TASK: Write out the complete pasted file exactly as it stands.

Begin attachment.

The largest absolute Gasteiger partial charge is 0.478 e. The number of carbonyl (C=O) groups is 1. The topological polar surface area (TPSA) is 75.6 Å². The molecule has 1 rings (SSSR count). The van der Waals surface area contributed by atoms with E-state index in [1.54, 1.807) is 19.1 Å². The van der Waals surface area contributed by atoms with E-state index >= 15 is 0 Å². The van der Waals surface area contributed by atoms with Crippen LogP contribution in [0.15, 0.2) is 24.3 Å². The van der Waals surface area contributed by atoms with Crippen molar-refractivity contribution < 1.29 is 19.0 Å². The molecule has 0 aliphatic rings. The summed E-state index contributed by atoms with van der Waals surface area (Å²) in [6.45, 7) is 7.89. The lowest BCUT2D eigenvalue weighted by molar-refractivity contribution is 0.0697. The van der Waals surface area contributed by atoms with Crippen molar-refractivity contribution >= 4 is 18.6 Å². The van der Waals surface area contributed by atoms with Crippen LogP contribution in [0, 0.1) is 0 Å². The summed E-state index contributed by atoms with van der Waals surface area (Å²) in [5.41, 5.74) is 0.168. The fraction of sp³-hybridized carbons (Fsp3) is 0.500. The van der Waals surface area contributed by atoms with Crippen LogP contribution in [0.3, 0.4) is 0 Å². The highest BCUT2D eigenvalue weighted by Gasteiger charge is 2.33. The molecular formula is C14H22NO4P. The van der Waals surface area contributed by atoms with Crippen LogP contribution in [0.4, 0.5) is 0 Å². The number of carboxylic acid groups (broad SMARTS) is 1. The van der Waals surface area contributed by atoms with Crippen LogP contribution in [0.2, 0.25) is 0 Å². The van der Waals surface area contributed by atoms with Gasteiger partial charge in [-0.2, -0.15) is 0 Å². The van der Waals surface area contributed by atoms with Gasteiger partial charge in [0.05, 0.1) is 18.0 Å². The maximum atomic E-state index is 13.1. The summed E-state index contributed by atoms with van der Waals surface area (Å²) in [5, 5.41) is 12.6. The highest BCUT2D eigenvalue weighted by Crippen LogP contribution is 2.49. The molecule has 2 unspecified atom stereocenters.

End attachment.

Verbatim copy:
The largest absolute Gasteiger partial charge is 0.478 e. The number of carbonyl (C=O) groups is 1. The topological polar surface area (TPSA) is 75.6 Å². The molecule has 1 rings (SSSR count). The van der Waals surface area contributed by atoms with E-state index in [1.54, 1.807) is 19.1 Å². The van der Waals surface area contributed by atoms with E-state index >= 15 is 0 Å². The van der Waals surface area contributed by atoms with Crippen LogP contribution in [0.15, 0.2) is 24.3 Å². The van der Waals surface area contributed by atoms with Crippen molar-refractivity contribution < 1.29 is 19.0 Å². The molecule has 0 aliphatic rings. The summed E-state index contributed by atoms with van der Waals surface area (Å²) in [6.45, 7) is 7.89. The lowest BCUT2D eigenvalue weighted by molar-refractivity contribution is 0.0697. The van der Waals surface area contributed by atoms with Crippen molar-refractivity contribution >= 4 is 18.6 Å². The van der Waals surface area contributed by atoms with Crippen LogP contribution in [0, 0.1) is 0 Å². The summed E-state index contributed by atoms with van der Waals surface area (Å²) in [5.41, 5.74) is 0.168. The fraction of sp³-hybridized carbons (Fsp3) is 0.500. The van der Waals surface area contributed by atoms with Crippen LogP contribution in [0.3, 0.4) is 0 Å². The highest BCUT2D eigenvalue weighted by Gasteiger charge is 2.33. The molecular formula is C14H22NO4P. The van der Waals surface area contributed by atoms with Crippen LogP contribution in [0.4, 0.5) is 0 Å². The number of carboxylic acid groups (broad SMARTS) is 1. The van der Waals surface area contributed by atoms with Crippen LogP contribution in [0.2, 0.25) is 0 Å². The van der Waals surface area contributed by atoms with Gasteiger partial charge in [-0.2, -0.15) is 0 Å². The van der Waals surface area contributed by atoms with Gasteiger partial charge in [0.05, 0.1) is 18.0 Å². The maximum atomic E-state index is 13.1. The summed E-state index contributed by atoms with van der Waals surface area (Å²) in [5, 5.41) is 12.6. The highest BCUT2D eigenvalue weighted by Crippen LogP contribution is 2.49. The molecule has 2 unspecified atom stereocenters.